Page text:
In fact, Honorable recalls self-doubt in her journey. But she boldly approached the then-Attorney General Mark Pryor and said she wanted to work with him one day.
This was when she was a special assistant in the AG's office. Pryor remembered her confidence and asked if she would serve as his Chief of Staff in the AG's office, passing over other deputy AGs and special assistants. At the time, she tried to refuse. But nonetheless, he persisted.
"He said 'Listen, let me stop you right here. I'm not giving you anything; you deserve this. You worked hard for it,' ... I said 'okay, I'm going to go to work.' "
She later worked for the subsequent AG, and then Gov. Mike Beebe asked her to serve on his cabinet. About eight months in, he appointed Honorable to a vacant seat on the Arkansas Public Service Commission, an entity she knew very little about.
''It was a tremendous learning curve … actually at first I thought I didn't know if it would be a good fit for me because it seemed at times a little mundane and honestly at times a little dry," Honorable said. But she soon hit her stride, just as renewable energy and natural gas began to rise. In a short time, she rose to chair the Commission and served as President of the National Association of Regulatory Commissioners (NARUC).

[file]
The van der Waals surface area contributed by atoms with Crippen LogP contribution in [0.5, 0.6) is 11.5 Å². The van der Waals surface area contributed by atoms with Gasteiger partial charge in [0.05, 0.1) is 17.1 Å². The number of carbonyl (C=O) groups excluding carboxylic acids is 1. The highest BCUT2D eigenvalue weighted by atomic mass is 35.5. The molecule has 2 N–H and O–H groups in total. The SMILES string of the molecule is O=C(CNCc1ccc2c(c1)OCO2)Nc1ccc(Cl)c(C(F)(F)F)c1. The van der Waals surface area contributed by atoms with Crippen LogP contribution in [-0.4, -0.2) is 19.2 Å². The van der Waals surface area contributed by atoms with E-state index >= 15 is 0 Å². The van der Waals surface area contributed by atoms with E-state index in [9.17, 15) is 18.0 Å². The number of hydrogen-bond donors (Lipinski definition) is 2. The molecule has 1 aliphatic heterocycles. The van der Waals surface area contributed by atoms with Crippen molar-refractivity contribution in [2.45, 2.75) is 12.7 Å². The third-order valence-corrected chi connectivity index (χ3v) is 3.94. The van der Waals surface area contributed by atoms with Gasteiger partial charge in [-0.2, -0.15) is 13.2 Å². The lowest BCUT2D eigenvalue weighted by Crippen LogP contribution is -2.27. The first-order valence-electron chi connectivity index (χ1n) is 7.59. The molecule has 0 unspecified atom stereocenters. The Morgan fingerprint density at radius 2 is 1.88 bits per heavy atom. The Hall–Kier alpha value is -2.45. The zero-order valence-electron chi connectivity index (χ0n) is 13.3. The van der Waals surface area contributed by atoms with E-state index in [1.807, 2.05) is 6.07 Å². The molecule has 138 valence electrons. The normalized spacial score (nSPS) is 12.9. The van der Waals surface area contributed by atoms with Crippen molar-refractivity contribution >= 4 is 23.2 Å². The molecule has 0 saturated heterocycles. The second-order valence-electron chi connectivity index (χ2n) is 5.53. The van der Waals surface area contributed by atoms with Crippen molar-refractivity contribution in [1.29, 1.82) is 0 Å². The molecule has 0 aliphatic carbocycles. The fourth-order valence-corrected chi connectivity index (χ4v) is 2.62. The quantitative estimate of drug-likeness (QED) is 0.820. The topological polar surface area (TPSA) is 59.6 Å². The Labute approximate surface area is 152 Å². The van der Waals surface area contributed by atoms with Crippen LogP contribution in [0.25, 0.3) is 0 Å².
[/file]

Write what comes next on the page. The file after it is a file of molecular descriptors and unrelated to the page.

She credits believing in herself and willingness to learn and to be open to criticism as major factors to her success.
"Energy is so vast and broad — no one can say they are a master at anything in energy," Honorable said. "When I'm presiding over a room full of people with 30 years of experience or more who like to try to educate me, I try not to be defensive and try to take every thing constructively and as the governor once told me, don't take things personally.' "
Similar to those couple of months in 2017, Honorable often found herself one of few women, if not the only woman, in the room. And even her success in mastering the industry didn't stop her self-doubt when the White House called in 2014 to discuss a FERC nomination. She came home and told her husband about the call.